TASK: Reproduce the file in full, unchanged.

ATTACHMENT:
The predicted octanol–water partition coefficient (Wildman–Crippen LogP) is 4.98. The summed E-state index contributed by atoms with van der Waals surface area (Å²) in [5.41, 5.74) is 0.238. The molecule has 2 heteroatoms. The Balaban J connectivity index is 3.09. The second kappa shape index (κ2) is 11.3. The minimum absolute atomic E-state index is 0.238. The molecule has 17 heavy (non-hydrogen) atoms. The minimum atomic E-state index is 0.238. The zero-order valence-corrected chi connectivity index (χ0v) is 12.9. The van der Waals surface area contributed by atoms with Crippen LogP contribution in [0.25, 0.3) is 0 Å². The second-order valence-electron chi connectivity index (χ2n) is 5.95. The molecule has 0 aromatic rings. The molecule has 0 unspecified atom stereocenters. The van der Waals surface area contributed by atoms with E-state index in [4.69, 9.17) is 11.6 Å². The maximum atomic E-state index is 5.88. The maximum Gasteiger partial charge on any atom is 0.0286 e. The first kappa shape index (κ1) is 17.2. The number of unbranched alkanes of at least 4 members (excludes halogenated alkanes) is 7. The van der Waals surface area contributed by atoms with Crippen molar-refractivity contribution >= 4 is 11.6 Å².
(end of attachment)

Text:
The predicted octanol–water partition coefficient (Wildman–Crippen LogP) is 4.98. The summed E-state index contributed by atoms with van der Waals surface area (Å²) in [5.41, 5.74) is 0.238. The molecule has 2 heteroatoms. The Balaban J connectivity index is 3.09. The second kappa shape index (κ2) is 11.3. The minimum absolute atomic E-state index is 0.238. The molecule has 17 heavy (non-hydrogen) atoms. The minimum atomic E-state index is 0.238. The zero-order valence-corrected chi connectivity index (χ0v) is 12.9. The van der Waals surface area contributed by atoms with Crippen LogP contribution in [0.25, 0.3) is 0 Å². The second-order valence-electron chi connectivity index (χ2n) is 5.95. The molecule has 0 aromatic rings. The molecule has 0 unspecified atom stereocenters. The van der Waals surface area contributed by atoms with E-state index in [4.69, 9.17) is 11.6 Å². The maximum atomic E-state index is 5.88. The maximum Gasteiger partial charge on any atom is 0.0286 e. The first kappa shape index (κ1) is 17.2. The number of unbranched alkanes of at least 4 members (excludes halogenated alkanes) is 7. The van der Waals surface area contributed by atoms with Crippen molar-refractivity contribution >= 4 is 11.6 Å².